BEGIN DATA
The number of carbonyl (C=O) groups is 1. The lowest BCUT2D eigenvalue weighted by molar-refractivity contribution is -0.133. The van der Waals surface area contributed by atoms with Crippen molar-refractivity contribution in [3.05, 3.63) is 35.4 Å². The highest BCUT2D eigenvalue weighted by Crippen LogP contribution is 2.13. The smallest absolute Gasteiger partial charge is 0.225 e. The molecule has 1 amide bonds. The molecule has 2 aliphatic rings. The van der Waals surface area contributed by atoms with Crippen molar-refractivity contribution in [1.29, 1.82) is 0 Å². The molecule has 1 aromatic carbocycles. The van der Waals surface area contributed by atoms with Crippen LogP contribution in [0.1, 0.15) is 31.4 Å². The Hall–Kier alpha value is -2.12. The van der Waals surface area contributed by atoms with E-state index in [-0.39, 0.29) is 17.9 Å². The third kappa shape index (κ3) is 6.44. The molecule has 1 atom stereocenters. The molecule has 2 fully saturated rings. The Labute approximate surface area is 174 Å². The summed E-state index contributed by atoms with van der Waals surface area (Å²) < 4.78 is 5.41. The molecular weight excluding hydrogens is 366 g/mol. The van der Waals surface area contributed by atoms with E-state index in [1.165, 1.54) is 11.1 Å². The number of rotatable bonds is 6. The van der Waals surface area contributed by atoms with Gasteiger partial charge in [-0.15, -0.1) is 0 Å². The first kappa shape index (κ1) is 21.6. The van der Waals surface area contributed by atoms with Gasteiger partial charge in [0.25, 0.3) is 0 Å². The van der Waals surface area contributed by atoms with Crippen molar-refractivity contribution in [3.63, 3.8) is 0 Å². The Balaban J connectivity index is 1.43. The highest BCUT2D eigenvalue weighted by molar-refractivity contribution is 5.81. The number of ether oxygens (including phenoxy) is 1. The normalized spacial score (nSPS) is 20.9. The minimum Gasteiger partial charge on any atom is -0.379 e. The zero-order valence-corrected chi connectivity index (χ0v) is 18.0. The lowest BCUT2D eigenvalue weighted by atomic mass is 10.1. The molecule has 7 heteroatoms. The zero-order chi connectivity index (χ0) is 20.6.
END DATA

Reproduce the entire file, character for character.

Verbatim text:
The number of carbonyl (C=O) groups is 1. The lowest BCUT2D eigenvalue weighted by molar-refractivity contribution is -0.133. The van der Waals surface area contributed by atoms with Crippen molar-refractivity contribution in [3.05, 3.63) is 35.4 Å². The highest BCUT2D eigenvalue weighted by Crippen LogP contribution is 2.13. The smallest absolute Gasteiger partial charge is 0.225 e. The molecule has 1 amide bonds. The molecule has 2 aliphatic rings. The van der Waals surface area contributed by atoms with Crippen molar-refractivity contribution in [1.29, 1.82) is 0 Å². The molecule has 1 aromatic carbocycles. The van der Waals surface area contributed by atoms with Crippen LogP contribution in [0.1, 0.15) is 31.4 Å². The Hall–Kier alpha value is -2.12. The van der Waals surface area contributed by atoms with E-state index in [-0.39, 0.29) is 17.9 Å². The third kappa shape index (κ3) is 6.44. The molecule has 1 atom stereocenters. The molecule has 2 fully saturated rings. The Labute approximate surface area is 174 Å². The summed E-state index contributed by atoms with van der Waals surface area (Å²) < 4.78 is 5.41. The molecular weight excluding hydrogens is 366 g/mol. The van der Waals surface area contributed by atoms with E-state index in [1.165, 1.54) is 11.1 Å². The number of rotatable bonds is 6. The van der Waals surface area contributed by atoms with Gasteiger partial charge in [-0.15, -0.1) is 0 Å². The first kappa shape index (κ1) is 21.6. The van der Waals surface area contributed by atoms with Gasteiger partial charge in [0.25, 0.3) is 0 Å². The van der Waals surface area contributed by atoms with Crippen molar-refractivity contribution in [3.63, 3.8) is 0 Å². The Balaban J connectivity index is 1.43. The highest BCUT2D eigenvalue weighted by molar-refractivity contribution is 5.81. The number of ether oxygens (including phenoxy) is 1. The normalized spacial score (nSPS) is 20.9. The minimum Gasteiger partial charge on any atom is -0.379 e. The zero-order valence-corrected chi connectivity index (χ0v) is 18.0. The lowest BCUT2D eigenvalue weighted by atomic mass is 10.1. The molecule has 7 heteroatoms. The zero-order chi connectivity index (χ0) is 20.6.